“The same health conditions impacted by cold indoor temperatures place people at greater risk of Covid-19,” says Scorer. “And many coping strategies which people normally employ to get through the winter months, such as only having one heated room for the family to socialise in, could also increase the spread of infection.
“This not only threatens more lives, but hampers collective efforts to reduce infection and prevent the NHS from being breached. There are so many people who rely on libraries, cafés, pubs and neighbours as warm and safe havens during the winter. These may be denied to them during lockdown.”
A report by NEA published earlier this year found fuel poor households were responding to lockdown by increasing energy use, due to spending more time at home, reduced work income, increased debt and subsequent energy rationing. It also found difficulties accessing support among those for whom English is not their first language.
Government data also shows areas that were in tier three lockdown conditions were disproportionately those with high estimated fuel poverty rates. Of the 50 local authorities with the highest fuel poverty, 15 were in tier three at the start of the new England-wide lockdown, compared with none of the 50 local authorities with the lowest fuel poverty.
Areas in tier three generally had the highest Covid-19 infection rates. If these don’t fall sharply during November, their lockdown periods could last beyond 2 December.
NEA is calling for the government to bring forward its “Breathing Space” reforms, which will introduce a 60-day halt to enforcement action and an interest freeze for people with problem debt from next May.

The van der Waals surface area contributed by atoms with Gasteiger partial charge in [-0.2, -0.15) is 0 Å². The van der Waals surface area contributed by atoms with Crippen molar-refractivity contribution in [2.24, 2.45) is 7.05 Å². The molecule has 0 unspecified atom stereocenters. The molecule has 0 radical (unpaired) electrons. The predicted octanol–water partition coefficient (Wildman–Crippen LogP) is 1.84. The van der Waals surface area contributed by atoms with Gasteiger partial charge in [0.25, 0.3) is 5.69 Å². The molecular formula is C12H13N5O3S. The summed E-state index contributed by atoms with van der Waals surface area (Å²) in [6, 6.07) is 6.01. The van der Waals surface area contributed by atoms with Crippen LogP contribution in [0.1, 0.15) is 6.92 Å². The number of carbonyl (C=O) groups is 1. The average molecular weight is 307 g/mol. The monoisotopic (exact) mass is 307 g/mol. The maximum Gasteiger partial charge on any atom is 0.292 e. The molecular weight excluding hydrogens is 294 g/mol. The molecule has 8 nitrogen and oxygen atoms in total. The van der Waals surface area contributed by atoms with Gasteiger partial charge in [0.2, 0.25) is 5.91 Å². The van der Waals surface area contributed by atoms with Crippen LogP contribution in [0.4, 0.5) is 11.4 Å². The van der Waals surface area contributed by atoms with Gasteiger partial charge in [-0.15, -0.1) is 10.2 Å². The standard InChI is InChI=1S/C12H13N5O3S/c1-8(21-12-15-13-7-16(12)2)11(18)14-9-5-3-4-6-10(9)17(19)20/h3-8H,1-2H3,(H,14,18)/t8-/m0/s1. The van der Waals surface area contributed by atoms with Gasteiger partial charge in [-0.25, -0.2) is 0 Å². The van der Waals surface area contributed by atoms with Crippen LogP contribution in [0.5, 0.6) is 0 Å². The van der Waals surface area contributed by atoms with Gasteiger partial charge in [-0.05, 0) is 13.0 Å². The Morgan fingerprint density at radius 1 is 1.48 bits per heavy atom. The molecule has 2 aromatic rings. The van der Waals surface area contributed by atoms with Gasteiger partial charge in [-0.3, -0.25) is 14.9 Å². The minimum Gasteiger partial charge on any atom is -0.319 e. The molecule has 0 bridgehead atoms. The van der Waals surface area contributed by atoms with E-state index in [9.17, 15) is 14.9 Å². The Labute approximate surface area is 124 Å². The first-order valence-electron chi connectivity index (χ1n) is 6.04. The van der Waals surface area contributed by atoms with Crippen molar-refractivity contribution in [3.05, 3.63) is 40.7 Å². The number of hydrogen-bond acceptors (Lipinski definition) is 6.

The government and energy industry have already taken some steps to reduce the burden on financially constrained households, though critics warn that few know about the support available, such as the Warm Home Discount, a one-off electricity bill discount of £140 for those on low incomes.
In addition, emergency measures adopted at the start of the pandemic created ways for residents to maintain their electricity supply when they cannot afford to top up prepayment meters.
A spokesperson for Energy UK, the trade association for the energy industry, said: “At the outset of the pandemic, energy suppliers acted quickly to introduce additional support for customers financially impacted by coronavirus, particularly those in vulnerable circumstances, and suppliers will continue to help their customers during this challenging time.
“There will need to be a continued role for government in supporting households adversely impacted by Covid-19 and who may be struggling to pay for essential services like their energy bills.”
A spokesperson for the Department for Business, Energy and Industrial Strategy said: “No one should be cold in their own home, which is why the government has already brought in extra funding and further measures to look after the most vulnerable.
“We are protecting households from rip-off deals with our Energy Price Cap, giving extra money to pensioners during colder times of year through the Warm Homes Discount and providing £2bn in funding for domestic energy efficiency measures through the Green Homes Grant scheme.”